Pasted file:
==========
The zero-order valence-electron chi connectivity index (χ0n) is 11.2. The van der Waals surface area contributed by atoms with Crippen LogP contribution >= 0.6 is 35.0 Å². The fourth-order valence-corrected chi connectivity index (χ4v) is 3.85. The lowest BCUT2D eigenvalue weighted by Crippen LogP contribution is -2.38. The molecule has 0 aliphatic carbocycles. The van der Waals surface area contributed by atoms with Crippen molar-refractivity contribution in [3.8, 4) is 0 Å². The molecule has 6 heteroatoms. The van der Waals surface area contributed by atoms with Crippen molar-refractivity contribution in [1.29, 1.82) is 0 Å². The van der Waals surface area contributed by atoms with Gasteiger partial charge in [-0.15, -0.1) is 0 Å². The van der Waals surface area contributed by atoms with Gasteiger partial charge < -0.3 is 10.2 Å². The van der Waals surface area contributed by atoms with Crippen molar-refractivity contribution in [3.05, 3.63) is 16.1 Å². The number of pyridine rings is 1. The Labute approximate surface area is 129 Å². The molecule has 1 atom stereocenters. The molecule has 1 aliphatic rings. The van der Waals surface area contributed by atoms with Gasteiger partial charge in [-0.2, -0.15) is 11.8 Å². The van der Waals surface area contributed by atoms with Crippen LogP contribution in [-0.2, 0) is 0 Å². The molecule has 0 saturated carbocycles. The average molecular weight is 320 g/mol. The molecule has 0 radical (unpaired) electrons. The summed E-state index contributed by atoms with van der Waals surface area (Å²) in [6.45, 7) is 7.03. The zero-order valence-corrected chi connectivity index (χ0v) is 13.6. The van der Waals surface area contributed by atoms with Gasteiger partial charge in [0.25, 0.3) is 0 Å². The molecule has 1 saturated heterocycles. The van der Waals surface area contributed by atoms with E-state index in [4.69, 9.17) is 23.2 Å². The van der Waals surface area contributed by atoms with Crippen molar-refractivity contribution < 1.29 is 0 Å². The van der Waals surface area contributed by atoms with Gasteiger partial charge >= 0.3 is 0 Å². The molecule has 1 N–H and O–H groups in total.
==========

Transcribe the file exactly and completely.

The zero-order valence-electron chi connectivity index (χ0n) is 11.2. The van der Waals surface area contributed by atoms with Crippen LogP contribution >= 0.6 is 35.0 Å². The fourth-order valence-corrected chi connectivity index (χ4v) is 3.85. The lowest BCUT2D eigenvalue weighted by Crippen LogP contribution is -2.38. The molecule has 0 aliphatic carbocycles. The van der Waals surface area contributed by atoms with Crippen molar-refractivity contribution in [3.8, 4) is 0 Å². The molecule has 6 heteroatoms. The van der Waals surface area contributed by atoms with Crippen molar-refractivity contribution in [1.29, 1.82) is 0 Å². The van der Waals surface area contributed by atoms with Gasteiger partial charge in [-0.15, -0.1) is 0 Å². The van der Waals surface area contributed by atoms with Gasteiger partial charge < -0.3 is 10.2 Å². The van der Waals surface area contributed by atoms with Crippen molar-refractivity contribution in [3.05, 3.63) is 16.1 Å². The number of pyridine rings is 1. The Labute approximate surface area is 129 Å². The molecule has 1 atom stereocenters. The molecule has 1 aliphatic rings. The van der Waals surface area contributed by atoms with Gasteiger partial charge in [-0.2, -0.15) is 11.8 Å². The van der Waals surface area contributed by atoms with Crippen LogP contribution in [-0.2, 0) is 0 Å². The molecule has 0 saturated carbocycles. The average molecular weight is 320 g/mol. The molecule has 0 radical (unpaired) electrons. The summed E-state index contributed by atoms with van der Waals surface area (Å²) in [6.45, 7) is 7.03. The zero-order valence-corrected chi connectivity index (χ0v) is 13.6. The van der Waals surface area contributed by atoms with Gasteiger partial charge in [0.25, 0.3) is 0 Å². The molecule has 1 saturated heterocycles. The van der Waals surface area contributed by atoms with E-state index in [4.69, 9.17) is 23.2 Å². The van der Waals surface area contributed by atoms with Crippen molar-refractivity contribution < 1.29 is 0 Å². The van der Waals surface area contributed by atoms with Gasteiger partial charge >= 0.3 is 0 Å². The molecule has 1 N–H and O–H groups in total.